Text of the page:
We made our way to Vilcabamba the next day. This is a small tranquil village set in mountainous surroundings. It is also famous for being called the ´Valley of longevity.´ Inhabitants supposedly live to be 100 years old here, and some as old as 120 years. I could understand why when we got to Vilcabamba. We booked in at a hotel-spa (most places were hotel-spas) situated out of the town centre. It was really peaceful and relaxing. They also provided us with nice big organic breakfasts and dinners and there was a constant supply of thei water with some 20 herbs which were supposed to be good for your body. Well it tasted nice anyhow.
The next day we tried to get up to this mountain which provide great views of the region. However, it was over 35 degrees and an hour into the hike we gave up and made our way back down - it was the hottest day of the year by far. We booked a horse riding trip for the next day which the person there said was a pretty easy day out. Obviously it wasn´t. We spent the first 3 hours getting to the Las Palmas nature reserve. That was the first time eaither of us had done horse riding, and you soon get used to the horse and start enjoying the ride. Once we got there, we did a 2 hour hike down to a waterfall and back again. It was a pretty tough hike, and there was no trail and the gradients going up and down were sometimes very steep - it involved using ropes a couple of times or the strong tree branches to pull yourself up. So much for the easy day out. And then it was a 3 hr horse ride back to Vilcabamba. Needless to say our bodies were shattered after the long day.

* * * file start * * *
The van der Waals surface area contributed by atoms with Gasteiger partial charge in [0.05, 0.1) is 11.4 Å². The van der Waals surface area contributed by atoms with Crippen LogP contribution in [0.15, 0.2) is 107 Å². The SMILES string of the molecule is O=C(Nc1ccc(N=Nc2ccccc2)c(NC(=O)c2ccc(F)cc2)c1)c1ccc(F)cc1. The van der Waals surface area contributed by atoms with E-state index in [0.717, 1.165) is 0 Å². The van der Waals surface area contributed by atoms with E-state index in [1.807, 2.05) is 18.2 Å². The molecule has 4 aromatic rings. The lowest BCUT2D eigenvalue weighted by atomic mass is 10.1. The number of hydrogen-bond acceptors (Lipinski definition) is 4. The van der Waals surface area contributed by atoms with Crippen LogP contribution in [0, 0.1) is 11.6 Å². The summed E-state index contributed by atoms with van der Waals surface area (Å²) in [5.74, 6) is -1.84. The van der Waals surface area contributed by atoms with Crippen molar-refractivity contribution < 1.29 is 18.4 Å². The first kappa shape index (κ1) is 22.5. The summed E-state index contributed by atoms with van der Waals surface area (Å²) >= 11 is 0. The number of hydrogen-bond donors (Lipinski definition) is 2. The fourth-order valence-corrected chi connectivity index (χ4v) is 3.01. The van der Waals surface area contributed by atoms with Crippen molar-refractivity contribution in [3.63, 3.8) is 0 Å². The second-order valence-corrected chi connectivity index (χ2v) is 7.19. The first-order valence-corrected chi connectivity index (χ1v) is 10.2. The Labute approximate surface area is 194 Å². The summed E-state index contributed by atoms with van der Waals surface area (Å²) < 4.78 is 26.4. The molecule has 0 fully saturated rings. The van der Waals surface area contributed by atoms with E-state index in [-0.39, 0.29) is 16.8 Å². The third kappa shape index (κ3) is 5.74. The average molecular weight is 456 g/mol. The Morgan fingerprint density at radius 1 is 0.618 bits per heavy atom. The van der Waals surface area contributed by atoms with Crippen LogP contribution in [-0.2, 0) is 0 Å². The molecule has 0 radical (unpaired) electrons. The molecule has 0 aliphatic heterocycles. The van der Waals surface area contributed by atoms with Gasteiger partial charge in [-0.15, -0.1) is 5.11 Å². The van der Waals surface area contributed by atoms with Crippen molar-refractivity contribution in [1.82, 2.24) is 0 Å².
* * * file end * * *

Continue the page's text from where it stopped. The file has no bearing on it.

We had a well deserved massage the next day and chilled out - frankly neither of us could be asked to do much and we decided to enjoy the spa instead.
We made our way up to Banos the following day where they have natural thermal baths but not much else. Its also a good place to arrange hikes to the jungle, rafting etc... But we were running out of time (yeah - 8 months is definitely not enough) and then headed up to Quito.
Quito is a very old and grand city. We stayed in the old town for the first 2 days and then moved to Mariscal (the touristy area) for the remainder of our stay. The old town is really interesting with its huge churches, plazas, museums etc... We did a walking tour through old town on the first day. In the evening, encouraged by reports that there were indian restaurants in Mariscal, went in search of one. We saw 3 and decided to go to Bombay Palace. It is a pakistani owned restaurant and the food was average. However, after going without Indian food for 2 months, we didn´t really care. It was quite satisfying.
We went up the Teleferico (Quito´s newest and modern tourist attraction) the next morning. Its a multi million dollar sky trap which takes people up a mountain for some views of Quito. They also have an amusement park at the base. The views were ok as you can rarely get a clear day in Quito.